Justin Delgado is husband to Kacie Doyle-Delgado, diagnosed at age 11. After more than a decade together, he considers himself to be an expert carb counter and Dexcom inserter. He graduated with his Master of Science in Finance from the University of Utah in 2013 and has been working in commercial banking since then. He attended his first Friends for Life conference in 2015 and is looking forward to volunteering with the teens.
April 11, 2002
Research: Causes and Prevention
Question from Bedford, New Hampshire, USA:
My son started manifesting migraine-like episodes (extremely rapid onset severe headaches accompanied with excessive vomiting) around age two which would appear at intervals from eight weeks to six months apart and would last from 8 to 24 hours. Symptoms were classic migraine (extreme pain, noise/light intolerance) with continuous bouts of vomiting. We had a full neurological workup done and found no evidence of any seizure/brain disorder that would be causing this. There were no specific foods or environmental triggers that we were able to uncover. The only link we could find on the environmental side was that the episodes were more likely to occur during times of high stress/activity coupled with low food intake. What was eaten didn't matter, just the amount. However, even these conditions were not always present when he would have an attack. Then my son was diagnosed with type 1 diabetes, about a year and a half ago, and since then has not had any migraines. In hindsight, I truly believe that these episodes were somehow linked to hypoglycemia or maybe even hyperglycemic bouts (from the increase in blood glucoses from the stress related hormones). My son will occasionally get a mild headache when his blood glucoses go high (over 300 mg/dl [16.7 mmol/L], which happens very infrequently) or if he's lower than 60 mg/dl [3.3 mmol/L], but nothing like the episodes before his diagnosis. His A1cs have all been in the low 7% range (normal upper limit for our lab is 6.5%). Is there any anecdotal or scientific evidence that children who suffer from these migraine-like episodes are more prone to type 1 or other insulin related disorders?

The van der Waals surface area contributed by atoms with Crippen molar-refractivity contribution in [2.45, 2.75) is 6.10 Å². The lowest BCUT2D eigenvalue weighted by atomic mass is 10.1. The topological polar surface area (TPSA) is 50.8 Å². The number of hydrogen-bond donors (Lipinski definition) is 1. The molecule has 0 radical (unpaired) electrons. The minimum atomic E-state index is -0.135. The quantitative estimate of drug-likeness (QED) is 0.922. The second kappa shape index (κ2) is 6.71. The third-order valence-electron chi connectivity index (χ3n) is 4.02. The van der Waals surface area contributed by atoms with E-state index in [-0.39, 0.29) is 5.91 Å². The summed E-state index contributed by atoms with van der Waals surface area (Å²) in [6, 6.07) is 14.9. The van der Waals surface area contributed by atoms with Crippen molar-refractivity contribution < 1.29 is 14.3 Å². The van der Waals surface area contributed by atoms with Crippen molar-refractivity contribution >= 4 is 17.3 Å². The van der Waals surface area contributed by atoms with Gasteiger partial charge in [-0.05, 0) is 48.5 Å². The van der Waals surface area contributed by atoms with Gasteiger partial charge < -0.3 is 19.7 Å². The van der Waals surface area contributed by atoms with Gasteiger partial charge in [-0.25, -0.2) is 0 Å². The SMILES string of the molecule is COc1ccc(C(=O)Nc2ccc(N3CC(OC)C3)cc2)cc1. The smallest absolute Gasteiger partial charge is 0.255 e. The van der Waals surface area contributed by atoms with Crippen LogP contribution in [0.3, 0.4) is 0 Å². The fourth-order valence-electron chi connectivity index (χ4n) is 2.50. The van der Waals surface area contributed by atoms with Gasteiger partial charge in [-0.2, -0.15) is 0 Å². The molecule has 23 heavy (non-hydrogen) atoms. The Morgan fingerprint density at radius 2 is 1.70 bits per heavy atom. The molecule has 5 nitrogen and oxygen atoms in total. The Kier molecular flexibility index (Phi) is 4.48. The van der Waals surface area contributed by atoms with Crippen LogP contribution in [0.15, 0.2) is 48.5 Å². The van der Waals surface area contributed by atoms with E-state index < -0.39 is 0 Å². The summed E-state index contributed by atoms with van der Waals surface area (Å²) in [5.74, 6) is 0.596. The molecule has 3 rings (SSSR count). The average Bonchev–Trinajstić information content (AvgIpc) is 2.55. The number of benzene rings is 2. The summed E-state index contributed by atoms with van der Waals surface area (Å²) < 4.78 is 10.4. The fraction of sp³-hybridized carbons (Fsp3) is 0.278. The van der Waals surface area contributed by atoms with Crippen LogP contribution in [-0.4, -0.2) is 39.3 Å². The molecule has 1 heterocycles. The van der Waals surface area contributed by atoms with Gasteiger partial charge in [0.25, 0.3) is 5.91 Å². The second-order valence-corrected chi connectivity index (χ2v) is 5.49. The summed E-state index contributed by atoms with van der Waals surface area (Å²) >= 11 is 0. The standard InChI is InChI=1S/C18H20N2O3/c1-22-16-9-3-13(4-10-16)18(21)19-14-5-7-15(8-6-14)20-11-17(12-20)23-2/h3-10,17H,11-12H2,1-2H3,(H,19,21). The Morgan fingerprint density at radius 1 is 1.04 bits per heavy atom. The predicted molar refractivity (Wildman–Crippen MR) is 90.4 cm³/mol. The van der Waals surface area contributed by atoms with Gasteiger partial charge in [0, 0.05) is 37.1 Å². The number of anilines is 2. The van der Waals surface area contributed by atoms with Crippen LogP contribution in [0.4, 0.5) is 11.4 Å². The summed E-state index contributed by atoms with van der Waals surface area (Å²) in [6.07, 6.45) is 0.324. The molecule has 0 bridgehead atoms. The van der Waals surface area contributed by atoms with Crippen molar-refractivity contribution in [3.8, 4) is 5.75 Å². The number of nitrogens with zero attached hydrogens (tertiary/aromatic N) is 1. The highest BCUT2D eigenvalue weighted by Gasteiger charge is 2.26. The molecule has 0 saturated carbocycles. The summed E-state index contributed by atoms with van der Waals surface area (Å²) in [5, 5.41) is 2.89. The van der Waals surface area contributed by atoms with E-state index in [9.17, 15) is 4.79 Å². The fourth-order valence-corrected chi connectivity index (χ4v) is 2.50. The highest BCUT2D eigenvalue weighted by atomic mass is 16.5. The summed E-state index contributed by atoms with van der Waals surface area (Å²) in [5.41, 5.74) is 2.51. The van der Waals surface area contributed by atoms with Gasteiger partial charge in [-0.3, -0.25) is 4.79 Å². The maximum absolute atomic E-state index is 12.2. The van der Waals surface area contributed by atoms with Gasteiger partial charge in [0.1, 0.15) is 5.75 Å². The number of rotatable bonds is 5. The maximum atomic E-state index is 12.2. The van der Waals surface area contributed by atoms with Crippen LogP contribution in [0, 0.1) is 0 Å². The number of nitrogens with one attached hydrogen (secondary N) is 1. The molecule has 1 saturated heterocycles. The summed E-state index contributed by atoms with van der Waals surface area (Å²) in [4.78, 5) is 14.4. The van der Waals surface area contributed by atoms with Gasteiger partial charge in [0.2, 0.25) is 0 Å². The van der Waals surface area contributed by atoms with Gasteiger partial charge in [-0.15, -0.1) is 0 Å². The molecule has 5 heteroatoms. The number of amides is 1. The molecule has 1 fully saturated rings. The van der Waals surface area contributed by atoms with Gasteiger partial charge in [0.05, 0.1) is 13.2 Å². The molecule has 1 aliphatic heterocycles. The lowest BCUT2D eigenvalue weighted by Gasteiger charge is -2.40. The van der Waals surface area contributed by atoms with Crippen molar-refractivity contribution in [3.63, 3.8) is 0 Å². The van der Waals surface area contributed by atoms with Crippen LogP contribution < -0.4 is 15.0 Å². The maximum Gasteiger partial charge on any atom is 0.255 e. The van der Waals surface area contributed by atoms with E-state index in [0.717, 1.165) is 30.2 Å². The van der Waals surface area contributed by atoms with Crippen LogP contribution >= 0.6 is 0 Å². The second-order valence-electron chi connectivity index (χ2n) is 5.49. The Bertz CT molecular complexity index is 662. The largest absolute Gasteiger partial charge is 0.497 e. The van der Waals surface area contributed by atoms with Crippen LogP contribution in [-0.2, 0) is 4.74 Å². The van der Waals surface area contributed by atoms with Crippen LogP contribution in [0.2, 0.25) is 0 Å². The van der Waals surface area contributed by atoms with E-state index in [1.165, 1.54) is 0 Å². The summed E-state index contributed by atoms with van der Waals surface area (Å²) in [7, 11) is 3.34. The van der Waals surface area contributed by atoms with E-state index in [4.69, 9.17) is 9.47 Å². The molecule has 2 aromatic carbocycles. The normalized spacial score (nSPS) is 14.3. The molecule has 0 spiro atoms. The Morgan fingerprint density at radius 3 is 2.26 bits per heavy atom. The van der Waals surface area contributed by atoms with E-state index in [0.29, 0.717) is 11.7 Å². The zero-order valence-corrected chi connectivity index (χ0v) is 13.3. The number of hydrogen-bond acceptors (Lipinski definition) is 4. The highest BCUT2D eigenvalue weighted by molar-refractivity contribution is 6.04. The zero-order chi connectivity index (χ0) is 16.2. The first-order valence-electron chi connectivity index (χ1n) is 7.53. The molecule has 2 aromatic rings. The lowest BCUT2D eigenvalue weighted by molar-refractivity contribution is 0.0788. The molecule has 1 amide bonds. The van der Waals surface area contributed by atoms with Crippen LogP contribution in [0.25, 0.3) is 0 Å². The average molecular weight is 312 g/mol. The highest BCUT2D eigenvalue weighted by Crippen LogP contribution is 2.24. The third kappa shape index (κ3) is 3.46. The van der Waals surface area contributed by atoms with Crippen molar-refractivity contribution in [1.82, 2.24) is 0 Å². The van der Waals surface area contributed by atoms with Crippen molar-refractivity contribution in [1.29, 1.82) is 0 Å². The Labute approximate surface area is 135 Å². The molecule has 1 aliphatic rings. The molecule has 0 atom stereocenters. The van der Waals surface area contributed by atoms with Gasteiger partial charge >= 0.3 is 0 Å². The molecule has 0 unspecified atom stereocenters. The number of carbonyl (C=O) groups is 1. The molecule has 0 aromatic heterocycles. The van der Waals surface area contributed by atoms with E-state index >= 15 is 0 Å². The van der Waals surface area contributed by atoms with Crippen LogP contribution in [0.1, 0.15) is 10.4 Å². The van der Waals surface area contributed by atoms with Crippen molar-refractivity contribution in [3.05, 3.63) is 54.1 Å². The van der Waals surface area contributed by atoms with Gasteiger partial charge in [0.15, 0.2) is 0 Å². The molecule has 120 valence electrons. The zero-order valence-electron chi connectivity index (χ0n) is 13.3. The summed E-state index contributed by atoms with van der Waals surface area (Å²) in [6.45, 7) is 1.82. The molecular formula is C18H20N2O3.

I did a quick computer search in PubMed, which is the archive of the National Library Of Medicine over the last 30 years and the only link between autoimmunity and migraine was in a single case with a retinal artery thrombosis and no other clinical evidence of a specific autoimmune disorder. There was no link either to hyperinsulinemic hypoglycemia.
Diabetic children of course may get severe headaches though as a result of hypoglycemia.